|Mar14-09, 09:52 PM||#1|
Audible frequency in xenon gas, please help.
You come to a landing on Congress. Actually, it was more a splash-down than a landing as Congress is made up of mostly ocean. Consulting your favorite book, you read that Congress has a radius of ro= 9·105 meters. Due to a large core of the element Administratium the average density of the planet ends up giving it a surface gravity of 25m/s2. The atmosphere is mostly Xenon with a density profile that looks like p(r)=3*p0*e^(r0-r) where ρ0 is the standard density of dry Earth air at Earth sea level
You come to the dock of a small island and find yourself surrounded by reporters. The reporters of Congress however are only 20cm tall and look slightly like a Peruvian puma. You say “Dude!” None of the reporters seem to hear you. You give yourself a dopeslap as you remember that you’ll need to speak at a different pitch so that these puma-like reporters can hear you. You can’t remember of the top of your heads (you have two of them) at what frequency they speak, so you look at them, consider what the atmosphere is make out of, do some calculations and choose a frequency at which to say “Dude!”.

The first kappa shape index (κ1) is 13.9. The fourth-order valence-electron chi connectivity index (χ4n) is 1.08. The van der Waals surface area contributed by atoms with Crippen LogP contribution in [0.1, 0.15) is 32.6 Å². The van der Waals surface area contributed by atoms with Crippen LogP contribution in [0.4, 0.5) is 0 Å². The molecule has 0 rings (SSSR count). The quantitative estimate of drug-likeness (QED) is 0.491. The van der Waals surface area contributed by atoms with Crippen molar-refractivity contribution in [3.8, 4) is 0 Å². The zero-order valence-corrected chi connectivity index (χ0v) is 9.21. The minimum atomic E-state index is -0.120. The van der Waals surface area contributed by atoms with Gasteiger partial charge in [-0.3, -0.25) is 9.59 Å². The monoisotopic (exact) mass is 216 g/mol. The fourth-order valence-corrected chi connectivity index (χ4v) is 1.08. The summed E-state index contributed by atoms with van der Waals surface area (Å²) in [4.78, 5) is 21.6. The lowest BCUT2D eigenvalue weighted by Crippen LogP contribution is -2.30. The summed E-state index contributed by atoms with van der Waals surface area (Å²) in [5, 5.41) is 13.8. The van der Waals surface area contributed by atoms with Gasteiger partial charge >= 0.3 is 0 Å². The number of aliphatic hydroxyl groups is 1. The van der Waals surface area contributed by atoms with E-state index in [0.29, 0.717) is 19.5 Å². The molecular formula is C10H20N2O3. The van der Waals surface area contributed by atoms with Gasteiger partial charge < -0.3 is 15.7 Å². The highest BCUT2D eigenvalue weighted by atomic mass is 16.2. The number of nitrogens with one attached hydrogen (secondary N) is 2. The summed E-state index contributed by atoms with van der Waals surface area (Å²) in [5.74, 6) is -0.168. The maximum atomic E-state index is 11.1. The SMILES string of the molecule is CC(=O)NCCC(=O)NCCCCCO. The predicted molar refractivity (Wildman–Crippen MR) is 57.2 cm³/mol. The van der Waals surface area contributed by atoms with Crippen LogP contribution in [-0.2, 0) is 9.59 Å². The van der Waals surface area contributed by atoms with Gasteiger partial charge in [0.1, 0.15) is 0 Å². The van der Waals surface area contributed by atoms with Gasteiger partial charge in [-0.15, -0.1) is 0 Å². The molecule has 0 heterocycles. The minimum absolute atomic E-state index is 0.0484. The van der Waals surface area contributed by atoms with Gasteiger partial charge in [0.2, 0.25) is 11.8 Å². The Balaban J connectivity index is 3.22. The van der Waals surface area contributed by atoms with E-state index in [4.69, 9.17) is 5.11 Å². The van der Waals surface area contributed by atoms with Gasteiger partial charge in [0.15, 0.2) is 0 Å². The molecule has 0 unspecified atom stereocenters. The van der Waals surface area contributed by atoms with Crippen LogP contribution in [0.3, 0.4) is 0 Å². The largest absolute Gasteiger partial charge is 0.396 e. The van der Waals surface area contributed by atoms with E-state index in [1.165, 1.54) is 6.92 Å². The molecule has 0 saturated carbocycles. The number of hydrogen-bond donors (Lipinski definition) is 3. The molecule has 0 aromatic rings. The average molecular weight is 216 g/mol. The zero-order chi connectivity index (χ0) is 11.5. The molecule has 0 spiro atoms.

6. What frequency do you choose and why did you choose it?
2. Relevant equations
frequency = velocity/wavelength
3. The attempt at a solution
average frequency of conversation is 500 Hz, and the velocity of sound in xenon is 169 m/s?? maybe. so I tried a ratio of velocity of sound on earth divided by velocity of sound in xenon equal to the 500 Hz divided by x Hz where x is the frequency observed on congress at normal conversation. which gave me 246.356, then I found a constant multiplier taking 500/246.356 = 2.03 so the frequency I would choose is 2.03*500 = 1014.79 Hz
I can't find any other way to solve this, and I don't think a ratio will be acceptable.
Any real suggestions are appreciated. Thank you
|frequencies, help asap|
|Similar Threads for: Audible frequency in xenon gas, please help.|
|Audible noise from SMPS||Engineering Systems & Design||7|
|xenon poison out||Nuclear Engineering||5|
|visualizing audible frequencies||General Physics||2|
|Xenon ionisation||Mechanical Engineering||1|